Why did you choose the expression “a picture”?

Because a picture is used to reflect life back to people. So they can see life in a mirror. And take the message to instill it in their own lives. The picture grounds them in reality. A springboard for self-reflection.

I guess that’s similar to readers seeing themselves on the pages of the book. We can have reality
reflected back or the suspension of reality for a while, but still,we want to see ourselves in the characters. Okay, I realize scripts aren't filled with description,but what piece of advice would you offer from the director’s point of view to help us make our readers see what we want them to see?
I think from the directing side of things that you have to present real people, not characters. “Characters” are a misconception in theatre or any aspect of the arts. One of the biggest mistakes is that you play a mood or character stereotype. When you do, what you have becomes a two-dimensional object instead of being real. As a director and actor, you have to become a child of psychology, a student of human nature. I can imagine that would help the writer as well. As a director, my job is to bring a script from page to stage. I have actors to help me. For the writer, it should be the same thing. When I read a character in a book going through situations, I tend to cast the roles in my head.
 
How does your faith impact what you do?

I am faith-filled so everything I do is Christian. But truthfully it all comes down to speaking truth. God is truth, and whether the truth comes from a believer or a non-believer, truth still comes from God. Sometimes in the strangest places.

Rob, thanks so much for taking time from your schedule.
Do you mind if I shamelessly let you promote your site for Uncovered Theatre Company?
Not at all. Just want to say as artists, our whole goal in our company is to create art that helps people
self examine. I can send that same charge to writers; stories shouldn’t be in vain, just like shows on the stage. Be passionate about what you’re writing.
Visit us at: http://www.uncoveredtheatre.com/

Thursday, February 13, 2014

The List by Terry Burns



How would we exist without a list?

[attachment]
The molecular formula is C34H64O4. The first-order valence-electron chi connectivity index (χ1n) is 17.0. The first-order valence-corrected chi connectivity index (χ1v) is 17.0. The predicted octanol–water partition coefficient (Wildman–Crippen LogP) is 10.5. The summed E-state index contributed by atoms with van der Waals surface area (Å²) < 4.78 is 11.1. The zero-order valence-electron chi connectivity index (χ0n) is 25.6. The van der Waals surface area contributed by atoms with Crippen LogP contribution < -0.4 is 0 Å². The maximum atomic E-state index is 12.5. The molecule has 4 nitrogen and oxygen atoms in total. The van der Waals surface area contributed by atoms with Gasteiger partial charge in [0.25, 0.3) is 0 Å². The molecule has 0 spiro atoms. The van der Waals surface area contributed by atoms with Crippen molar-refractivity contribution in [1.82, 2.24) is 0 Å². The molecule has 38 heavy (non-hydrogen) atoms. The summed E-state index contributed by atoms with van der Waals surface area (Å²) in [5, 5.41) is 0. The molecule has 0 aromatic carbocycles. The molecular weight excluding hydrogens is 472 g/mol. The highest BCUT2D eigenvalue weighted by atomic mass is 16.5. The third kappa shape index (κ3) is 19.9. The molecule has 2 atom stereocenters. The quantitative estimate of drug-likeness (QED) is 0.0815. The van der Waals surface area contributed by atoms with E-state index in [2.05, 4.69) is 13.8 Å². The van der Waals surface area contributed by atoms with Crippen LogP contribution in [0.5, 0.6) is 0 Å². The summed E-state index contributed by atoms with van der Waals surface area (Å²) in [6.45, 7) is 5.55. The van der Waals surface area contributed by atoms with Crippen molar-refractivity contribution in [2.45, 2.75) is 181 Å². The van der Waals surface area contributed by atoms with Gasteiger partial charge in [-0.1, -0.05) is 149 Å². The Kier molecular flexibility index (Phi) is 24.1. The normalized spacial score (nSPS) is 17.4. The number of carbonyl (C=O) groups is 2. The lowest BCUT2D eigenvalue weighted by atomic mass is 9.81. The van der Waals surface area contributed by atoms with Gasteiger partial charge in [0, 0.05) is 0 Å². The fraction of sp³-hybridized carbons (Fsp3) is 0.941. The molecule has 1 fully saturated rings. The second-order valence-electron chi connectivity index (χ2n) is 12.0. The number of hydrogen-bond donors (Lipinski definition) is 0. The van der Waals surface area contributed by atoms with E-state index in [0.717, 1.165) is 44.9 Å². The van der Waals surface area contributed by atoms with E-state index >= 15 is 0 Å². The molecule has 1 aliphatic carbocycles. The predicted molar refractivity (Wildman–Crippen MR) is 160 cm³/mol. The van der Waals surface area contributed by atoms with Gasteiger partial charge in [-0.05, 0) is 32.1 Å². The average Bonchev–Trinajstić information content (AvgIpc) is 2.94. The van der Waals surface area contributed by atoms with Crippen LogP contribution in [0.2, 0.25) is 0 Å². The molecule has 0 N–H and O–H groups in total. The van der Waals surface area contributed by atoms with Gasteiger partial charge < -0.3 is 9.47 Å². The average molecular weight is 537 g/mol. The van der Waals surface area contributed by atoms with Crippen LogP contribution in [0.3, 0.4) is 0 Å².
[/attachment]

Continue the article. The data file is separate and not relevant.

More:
We have to make a list to go buy groceries. Then there is the famous ‘Honey-do list’ of jobs around the house that need to be done. When the new year starts some make New Year’s resolutions while others just set goals they want to pursue in the new year. Either way the chances are whichever we choose they end up being items on our list. 

A great deal of what I have to do is represented by the emails in my inbox, sitting there until I do something with them and they are handled or filed. That means that inbox is a sort of list too.

I had a friend who was the ultimate list-maker, she even had a list of what lists she had. She spent all of her time making sure nothing was overlooked and ensuring that everything she needed to do was safely on a list somewhere. She was successful, I don’t think anything was overlooked. The only problem was, she spent all of her time planning to do things and little if any time doing them.

A list is only good if we spend time working items off that list. A good day is when we take more off the list than we add to it. You see, our list is immortal, it will never go away. Not only that, but when we pass on our list survives us to be added to someone else’s list, along with the task of our final arrangements. I find it interesting to think that our list may actually be the same list that has passed down for generations and even though all of the old items have long since been resolved, the list has lived on.

But used correctly a list can be invaluable. It can help us prioritize and focus our activities. That use to be very hard, necessitating constant re-writing of lists. No more. With word processing simple cut and paste functions can re-arrange priorities on a list in seconds.

I keep my to-do list in an email which I send when changes are made to myself and to my wife. That keeps it up at the top on my inbox (my other list) and insures that it will always be right in front of me as I have to work that inbox constantly. I work that inbox from both ends, from the top to knock items off that require little to keep the number of items in there down, then I go to the bottom to concentrate on items that have been in there a while.

Some things stay on my list for a long time until finally I decide “I’m just not going to do that.” That in itself is a resolution and the item can come off the list. There’s more than one way to do anything.

Wednesday, February 12, 2014

The Power of the Right Word Delivered at the Right Time by Diana Flegal


"A word fitly spoken is like apples of gold in pitchers of silver". Proverbs 25:11